Revisiting Bob Dylan’s First Album

Even the cover art of Bob Dylan’s 1962 debut self-titled LP is jarring when juxtaposed with the Bob Dylan that we know today. The guy on the front kind of resembles Dylan, I suppose; his characteristic profile undercut by the baby fat still deposited at his cheeks. Couple that with the fact that this kid looks like he just stepped out of a Minnesota bus station, and it becomes clear that we’re dealing with a prototypical Bob Dylan, a demo version that is by no means for commercial sale. 

As a performer, Dylan had already found the characteristic nasal voice and casual, almost laconic line delivery that would come to define his best work. Songs like “You’re No Good,” while not original compositions, become Dylan tracks in his hands. The main difference between this record and all the ones he made after is that this would be the first and last  record of Dylan’s 60’s output that did not feature primarily original songs. While there’s novelty value in hearing that distinctive voice strain to its upper limits in “In My Time of Dyin'” or tackling “Pretty Peggy-O” (which I legitimately thought was an original Grateful Dead song), you don’t go to a Bob Dylan record for his interpretations of songs by other artists (much more frequently it’s the other way around). Accordingly, the most engaging tracks are his two originals, “Talkin’ New York” and “Song for Woody.”

Obviously, Bob Dylan’s first album is nobody’s favorite. It’s definitely a promising debut and lays some of the groundwork for his first masterpiece (his very next album The Freewheelin’ Bob Dylan), but its value is mostly as an historical curio. That being said, even a larval, nascent Bob Dylan has a better body of work than 90% of other artists. Check it out, if for no other reason than for completion’s sake. That and it was released 56 years ago this week. I feel like those reasons are sufficient.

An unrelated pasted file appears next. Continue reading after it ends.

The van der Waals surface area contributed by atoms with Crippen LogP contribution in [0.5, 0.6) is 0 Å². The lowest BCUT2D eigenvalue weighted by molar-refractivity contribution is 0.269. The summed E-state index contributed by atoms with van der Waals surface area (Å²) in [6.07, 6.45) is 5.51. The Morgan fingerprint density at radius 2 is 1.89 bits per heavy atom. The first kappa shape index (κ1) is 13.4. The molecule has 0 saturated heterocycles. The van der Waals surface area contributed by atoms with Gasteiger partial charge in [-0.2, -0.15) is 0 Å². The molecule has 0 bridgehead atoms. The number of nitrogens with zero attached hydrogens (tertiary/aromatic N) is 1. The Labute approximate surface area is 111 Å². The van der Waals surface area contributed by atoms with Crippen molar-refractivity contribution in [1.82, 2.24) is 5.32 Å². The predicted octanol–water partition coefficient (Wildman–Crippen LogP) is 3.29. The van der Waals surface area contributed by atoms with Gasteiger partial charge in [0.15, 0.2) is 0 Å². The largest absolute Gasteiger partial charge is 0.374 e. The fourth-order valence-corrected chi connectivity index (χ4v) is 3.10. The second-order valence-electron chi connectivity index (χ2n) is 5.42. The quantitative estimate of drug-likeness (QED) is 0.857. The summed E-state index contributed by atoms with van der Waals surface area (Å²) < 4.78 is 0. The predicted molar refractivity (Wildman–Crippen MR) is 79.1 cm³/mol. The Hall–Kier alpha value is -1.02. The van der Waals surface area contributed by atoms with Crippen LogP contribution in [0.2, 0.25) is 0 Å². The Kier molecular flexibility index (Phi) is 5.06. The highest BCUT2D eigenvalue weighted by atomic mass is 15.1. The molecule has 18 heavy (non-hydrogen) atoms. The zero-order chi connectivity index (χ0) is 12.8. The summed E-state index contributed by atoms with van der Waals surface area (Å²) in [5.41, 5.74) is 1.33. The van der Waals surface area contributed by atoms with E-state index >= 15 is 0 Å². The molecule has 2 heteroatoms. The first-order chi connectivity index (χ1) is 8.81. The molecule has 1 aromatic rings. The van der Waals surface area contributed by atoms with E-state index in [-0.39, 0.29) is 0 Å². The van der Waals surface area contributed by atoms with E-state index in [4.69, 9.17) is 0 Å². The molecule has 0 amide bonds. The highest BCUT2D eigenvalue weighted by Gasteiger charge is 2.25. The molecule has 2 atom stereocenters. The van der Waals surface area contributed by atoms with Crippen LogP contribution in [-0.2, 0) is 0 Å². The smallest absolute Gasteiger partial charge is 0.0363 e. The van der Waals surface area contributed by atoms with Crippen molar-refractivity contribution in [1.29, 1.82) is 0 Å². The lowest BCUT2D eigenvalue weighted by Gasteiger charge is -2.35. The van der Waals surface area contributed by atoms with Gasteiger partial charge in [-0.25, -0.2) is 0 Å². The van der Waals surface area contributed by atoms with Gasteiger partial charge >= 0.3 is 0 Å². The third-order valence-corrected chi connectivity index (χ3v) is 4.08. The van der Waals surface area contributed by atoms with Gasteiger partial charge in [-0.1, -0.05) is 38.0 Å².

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3 comments to “Revisiting Bob Dylan’s First Album”
  1. “The main difference between this record and all the ones he made after is that this would be the first and last Bob Dylan record that did not feature primarily original songs.” Seriously? What about Self Portrait 1970 (mostly covers), Good As I Been To You 1992 or World Gone Wrong 1993 (entirely covers)? Also, his first album later did become a favorite — at least for me. I am overjoyed you have visited his first attempt, but please listen to his entire catalog before publishing such an assumption — your efforts will be awarded.

    • Excellent point, David!
      The statement I made was factually inaccurate. Call it a critical research failure on my part combined with my desire to convey the large leap between Dylan’s first and second albums. I have edited the line so it now reflects reality. Good catch and thanks for reading!

  2. This has always been one of my favorite Dylan albums. It highlights his ability to fuse various musical forms into new, exciting works of art.

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